A special #TBT blog post edition: C-K’s ads in pop culture.
By Annie Cassel and Melissa Severin
It’s not always native advertising.
While native advertising and product placement rule the day, brands still enter the pop-culture ether organically. Case in point: Last week Jerry Seinfeld’s Comedians in Cars Getting Coffee featured a short episode called “Passing Ketchup.” It’s comprised of outtakes from Jerry’s conversations with several comedians and it just so happens that Heinz Ketchup was often on restaurant tables and became a humorous part of the conversations. For brands, naturally appearing in movies, cultural commentary and television shows with cult-like following provides a subtle nod of acknowledgment. In today’s world, it’s that type of acknowledgment that often gives us big and small opportunities to share a moment and have fun with fans and customers.
Sometimes, it’s iconic branding.
Similarly, sometimes the brand’s entire advertisement finds its way into entertainment media. Not only can our clients’ products be found throughout various forms of media (Corona was apparently the beer of choice for our favorite doctors and nurses on Scrubs), but specifically, advertisements created by C-K have also reached iconic status—they have served as touchstones for authors and comedians, as well as reference points in major television shows and movies.
For our special #TBT blog edition, here are a few times C-K’s client work has made cameo appearances in the zeitgeist:
- Saturday Night Live and Family Guy created spoofs of C-K’s Corona “Squirt” advertisement series (2010)
The commercial highlights a man acting foolishly as he watches various women on the beach while a woman, presumably his partner, sits beside him. The spoofs take that idiocy a step further, with Jimmy Fallon’s character and Peter both becoming inebriated enough to pass out and injure themselves or others, while their female counterparts call them out on their poor judgment – much as the woman in the original commercial does. This memorable commercial was so popular that it was also satirized by Leno and The Onion.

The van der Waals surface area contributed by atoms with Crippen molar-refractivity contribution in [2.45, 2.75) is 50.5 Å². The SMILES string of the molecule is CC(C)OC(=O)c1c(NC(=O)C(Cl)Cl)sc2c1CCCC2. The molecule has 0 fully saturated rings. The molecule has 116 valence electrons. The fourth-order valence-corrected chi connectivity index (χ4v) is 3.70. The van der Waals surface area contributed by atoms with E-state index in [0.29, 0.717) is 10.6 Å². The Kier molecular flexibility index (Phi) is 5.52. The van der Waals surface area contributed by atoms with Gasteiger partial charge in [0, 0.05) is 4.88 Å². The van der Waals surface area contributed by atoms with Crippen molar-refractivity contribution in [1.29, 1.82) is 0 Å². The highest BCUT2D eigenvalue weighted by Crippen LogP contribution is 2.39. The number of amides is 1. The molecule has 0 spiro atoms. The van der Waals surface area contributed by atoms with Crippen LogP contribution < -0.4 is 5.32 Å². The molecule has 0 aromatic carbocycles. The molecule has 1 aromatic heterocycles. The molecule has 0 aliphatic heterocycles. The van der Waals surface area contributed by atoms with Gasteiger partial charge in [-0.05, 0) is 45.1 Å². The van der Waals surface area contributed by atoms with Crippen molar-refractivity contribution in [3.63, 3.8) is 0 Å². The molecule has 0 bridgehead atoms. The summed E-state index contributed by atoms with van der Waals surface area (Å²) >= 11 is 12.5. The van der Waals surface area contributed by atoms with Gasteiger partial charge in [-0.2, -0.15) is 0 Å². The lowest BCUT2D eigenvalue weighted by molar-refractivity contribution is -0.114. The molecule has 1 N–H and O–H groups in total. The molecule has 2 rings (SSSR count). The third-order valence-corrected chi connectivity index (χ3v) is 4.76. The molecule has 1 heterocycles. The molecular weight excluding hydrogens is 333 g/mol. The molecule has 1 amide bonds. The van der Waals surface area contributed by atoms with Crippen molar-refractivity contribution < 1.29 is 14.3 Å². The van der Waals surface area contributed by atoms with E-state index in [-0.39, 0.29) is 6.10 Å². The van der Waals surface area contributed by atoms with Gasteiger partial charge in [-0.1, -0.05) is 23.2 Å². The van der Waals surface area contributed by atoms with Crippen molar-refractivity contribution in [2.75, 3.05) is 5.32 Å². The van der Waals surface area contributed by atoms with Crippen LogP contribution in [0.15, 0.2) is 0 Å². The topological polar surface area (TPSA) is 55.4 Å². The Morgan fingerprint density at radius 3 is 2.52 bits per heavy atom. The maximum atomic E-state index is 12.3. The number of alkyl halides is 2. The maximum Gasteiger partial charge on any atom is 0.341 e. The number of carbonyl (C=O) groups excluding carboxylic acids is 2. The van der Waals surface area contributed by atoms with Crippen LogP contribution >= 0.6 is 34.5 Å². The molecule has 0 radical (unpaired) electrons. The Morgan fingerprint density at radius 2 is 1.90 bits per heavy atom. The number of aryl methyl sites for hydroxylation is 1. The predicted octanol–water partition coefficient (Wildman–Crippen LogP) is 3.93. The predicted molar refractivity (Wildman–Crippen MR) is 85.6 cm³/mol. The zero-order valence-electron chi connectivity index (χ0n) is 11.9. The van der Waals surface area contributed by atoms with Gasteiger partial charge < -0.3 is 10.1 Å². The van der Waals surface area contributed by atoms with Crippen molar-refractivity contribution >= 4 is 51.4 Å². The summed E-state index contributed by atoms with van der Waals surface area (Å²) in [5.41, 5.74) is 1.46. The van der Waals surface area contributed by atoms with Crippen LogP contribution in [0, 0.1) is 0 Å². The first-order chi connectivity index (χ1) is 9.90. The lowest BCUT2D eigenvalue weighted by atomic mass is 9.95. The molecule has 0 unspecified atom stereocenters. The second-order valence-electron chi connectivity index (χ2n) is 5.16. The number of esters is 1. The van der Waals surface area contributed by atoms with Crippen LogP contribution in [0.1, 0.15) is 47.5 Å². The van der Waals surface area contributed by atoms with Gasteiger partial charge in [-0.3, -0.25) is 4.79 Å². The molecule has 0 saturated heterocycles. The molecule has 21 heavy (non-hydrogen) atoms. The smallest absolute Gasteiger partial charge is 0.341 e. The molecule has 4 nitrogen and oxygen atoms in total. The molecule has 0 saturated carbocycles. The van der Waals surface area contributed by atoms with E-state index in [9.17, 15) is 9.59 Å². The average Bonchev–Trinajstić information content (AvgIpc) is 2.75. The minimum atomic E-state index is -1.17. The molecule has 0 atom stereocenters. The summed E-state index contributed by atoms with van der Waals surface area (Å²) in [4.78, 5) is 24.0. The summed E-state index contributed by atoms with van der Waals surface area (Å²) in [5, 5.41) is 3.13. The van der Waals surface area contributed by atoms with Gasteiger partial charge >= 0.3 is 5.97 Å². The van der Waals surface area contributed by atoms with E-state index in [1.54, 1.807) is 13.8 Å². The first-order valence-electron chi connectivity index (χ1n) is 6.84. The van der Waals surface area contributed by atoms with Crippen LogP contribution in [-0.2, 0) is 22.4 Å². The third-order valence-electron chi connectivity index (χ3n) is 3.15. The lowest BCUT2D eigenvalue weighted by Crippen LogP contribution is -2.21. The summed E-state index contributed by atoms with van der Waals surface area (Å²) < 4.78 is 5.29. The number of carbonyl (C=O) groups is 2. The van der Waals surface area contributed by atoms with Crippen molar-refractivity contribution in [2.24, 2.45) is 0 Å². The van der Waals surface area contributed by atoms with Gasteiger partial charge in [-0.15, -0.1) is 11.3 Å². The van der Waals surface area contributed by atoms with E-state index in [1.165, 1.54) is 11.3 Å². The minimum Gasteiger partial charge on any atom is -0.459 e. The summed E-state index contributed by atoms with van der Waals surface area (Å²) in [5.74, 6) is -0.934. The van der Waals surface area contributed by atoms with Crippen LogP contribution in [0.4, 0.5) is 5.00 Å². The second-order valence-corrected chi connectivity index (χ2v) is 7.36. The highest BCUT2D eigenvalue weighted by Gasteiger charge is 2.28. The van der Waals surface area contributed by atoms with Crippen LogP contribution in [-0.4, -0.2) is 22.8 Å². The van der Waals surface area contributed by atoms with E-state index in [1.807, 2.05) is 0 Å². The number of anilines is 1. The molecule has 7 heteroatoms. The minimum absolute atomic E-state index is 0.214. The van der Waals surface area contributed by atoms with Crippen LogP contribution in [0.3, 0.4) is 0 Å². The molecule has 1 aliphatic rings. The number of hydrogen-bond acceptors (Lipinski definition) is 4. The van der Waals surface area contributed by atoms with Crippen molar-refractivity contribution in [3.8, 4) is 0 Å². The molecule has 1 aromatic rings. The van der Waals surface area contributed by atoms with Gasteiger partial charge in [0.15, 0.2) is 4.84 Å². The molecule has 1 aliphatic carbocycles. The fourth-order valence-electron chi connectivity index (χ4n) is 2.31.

- Zadie Smith’s “Find Your Beach” article for The New York Review of Books (2014) (Followed closely by Amanda Walgrove’s piece unpacking Smith’s article, “This Zadie Smith Essay Isn’t a Native Ad for Corona, but What If It Was?”)
Smith dives into the deeper meaning behind the renowned Corona advertisement tagline, “Find your beach.” She pulls out a variety of different perspectives from which one can read that tagline, depending on state of mind, where one lives, how happiness can be measured, and so on. What began as an assessment of the giant advertisement outside her window transforms into an ode to Brooklyn, where she has ultimately found her personal beach.
The Rozerem commercial shows a man’s conversation with his dream characters as he struggles with stress-related insomnia due to his job. A.J. (Tony Soprano’s son) watches the commercial in its entirety after (#spoiler) a botched suicide attempt.
- Steve Madden commercial highlighted in Wolf of Wall Street (2013)
The unforgettable ‘90s “big head” commercials C-K created for Steve Madden shoes found their way back into the spotlight as the Wolf of Wall Street movie hit theaters across the country. The movie acknowledged and reminded viewers of how iconic these commercials became during the height of the Steve Madden shoe reign.
These moments of C-K work in pop culture are testaments to the power of branding. Iconic or ubiquitous advertisements can be classics, or they can act as a marker for specific time period or cultural feeling. By becoming embedded in the era’s culture, these ads then became tools of commentary for the artists using them.